British Library Breach - Cyber Event Quantification

The British Library cyber event (which occurred in October 2023), and the subsequent, ongoing operational and fiscal impact provides a tangible, quantifiable example of the immediate and ongoing impact a significant cyber event can have on an organisation. 

The event also acts (in our opinion) as a clear counter argument against those advocating for an outright ban of organisations having an option to pay ransoms, and equally demonstrates the importance of organisation ensuring their approach to cyber & technology risks is one focused on resilience and not purely prevention/defence.

The British Library is still facing the consequences of the cyber attack it suffered back in October 2023, which left its online services inaccessible. Further, it is claimed that 490,191 files, or 630GB of data was stolen from the Library’s CRM database. The attack was claimed by the Rhysida ransomware group, which gave the library just a week to pay £600,000 (roughly A$1.14 million); otherwise, it said it would sell the data, which included passports and employment documents, to a third party. 

Whilst the library did not pay the ransom, it now faces a bill 10 times larger, with “clean-up costs” expected to cost between £6 million and £7 million, according to an insider source speaking with The Financial Times.

The article notes that this reportedly makes up roughly 40% of the library's fiscal “reserves”, which equates to ~£16.4 million.

The British Library has so far spent at least £250,000, which it paid to cyber security provider NCC group to initially tackle the incident. Some of the British Library's services are expected to return to normal sometime this month, including a reference-only version of its online catalogue; however, it is unclear whether all systems will return to full functionality.

This event speaks to and provides a helpful, and real world demonstration as to the importance of a resilience focused cyber strategy. Further, organisations can often overly focus on immediate costs associated with respect to responding to an event, however the British Library event shows the importance in understanding, considering and seeking to quantify the long term costs of “clean up” following a cyber event, as part of a resilience focused strategy. 

Specifically - referring again to the overall cost of clean-up - many organisations tend to focus on the ransom and/or extortion cost, and immediate forensic and legal response costs, and fail to consider the costs associated to respond and recover in the immediate to long term. These often are a mix of forensic, “rebuild” (if applicable), legal, operational, reputation (PR) related. They are also slightly more difficult (but not impossible) to quantify in reputation/potential loss of client and customer related, which can be quantified more tangibly through the costs associated with “penance projects” i.e., costs incurred to keep or reassure clients and customers.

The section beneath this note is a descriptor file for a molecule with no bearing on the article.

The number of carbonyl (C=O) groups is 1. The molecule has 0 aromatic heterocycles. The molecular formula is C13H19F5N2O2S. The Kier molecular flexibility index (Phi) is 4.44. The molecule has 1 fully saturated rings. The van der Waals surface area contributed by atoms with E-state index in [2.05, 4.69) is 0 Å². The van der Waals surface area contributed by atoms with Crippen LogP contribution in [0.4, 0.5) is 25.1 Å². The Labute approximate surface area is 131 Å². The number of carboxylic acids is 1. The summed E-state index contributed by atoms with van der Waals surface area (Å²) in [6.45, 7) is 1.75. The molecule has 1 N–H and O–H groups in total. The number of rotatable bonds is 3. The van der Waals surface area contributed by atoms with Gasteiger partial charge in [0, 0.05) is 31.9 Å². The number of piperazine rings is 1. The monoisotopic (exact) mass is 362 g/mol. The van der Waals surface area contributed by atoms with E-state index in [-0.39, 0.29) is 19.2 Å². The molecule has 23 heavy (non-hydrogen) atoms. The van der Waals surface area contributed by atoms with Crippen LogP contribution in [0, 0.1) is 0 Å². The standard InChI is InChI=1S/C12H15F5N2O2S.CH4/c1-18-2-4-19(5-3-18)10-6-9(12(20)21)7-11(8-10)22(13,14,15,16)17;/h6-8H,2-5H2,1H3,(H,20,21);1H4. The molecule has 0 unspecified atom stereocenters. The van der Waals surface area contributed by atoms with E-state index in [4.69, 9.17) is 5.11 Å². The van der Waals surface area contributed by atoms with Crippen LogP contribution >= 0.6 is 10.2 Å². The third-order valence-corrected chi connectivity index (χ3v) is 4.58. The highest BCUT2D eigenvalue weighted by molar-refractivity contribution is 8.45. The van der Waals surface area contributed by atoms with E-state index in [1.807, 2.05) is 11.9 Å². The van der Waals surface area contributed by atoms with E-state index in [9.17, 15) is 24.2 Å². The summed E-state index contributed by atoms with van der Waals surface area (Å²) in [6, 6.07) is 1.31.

These, as it may now be more apparent are not negligible, especially compared to the amount it would have cost to implement and test holistic measures as part of a resilience led strategy before an event. 

In the case of British Library, the question to ask is: Had the group tested early would that have had a tangible impact as to the cost of the event? We suggest this is likely. An additional, important consideration is one with respect to the role cyber insurance plays as an essential element imbedded into an organisations cyber security strategy. 

Cyber insurance is instrumental in mitigating and containing risks throughout an organisations digital and technology ecosystem. Cyber insurance is a valuable tool for defraying the financial harm inevitable in any cyber-resilience strategy, and in many cases provides crucial support in ensuring sufficient and effective Investment in cybersecurity. Insurance is a risk management solution, and should be seen internally as a driver for not only incentivizing companies to be more resilient, but also as something that every company that wants to address this risk needs to have as part of their holistic cyber security strategy. 

The cyber risk “problem” is not the same for all organisations, however an approach that involves a strategy that is driven by resilience can be applied to all, irrespective of size and industry/sector. When organisations view cyber risk holistically and quantify the risk as a financial metric, they better understand the magnitude of the cyber risk problem in context will other operational risks.

With this understanding, organisations can determine which cyber risks to accept, mitigate, and transfer, and be better prepared to respond as best they can, dictated by a cyber resilience focused strategy.

  • Author
  • Mark L

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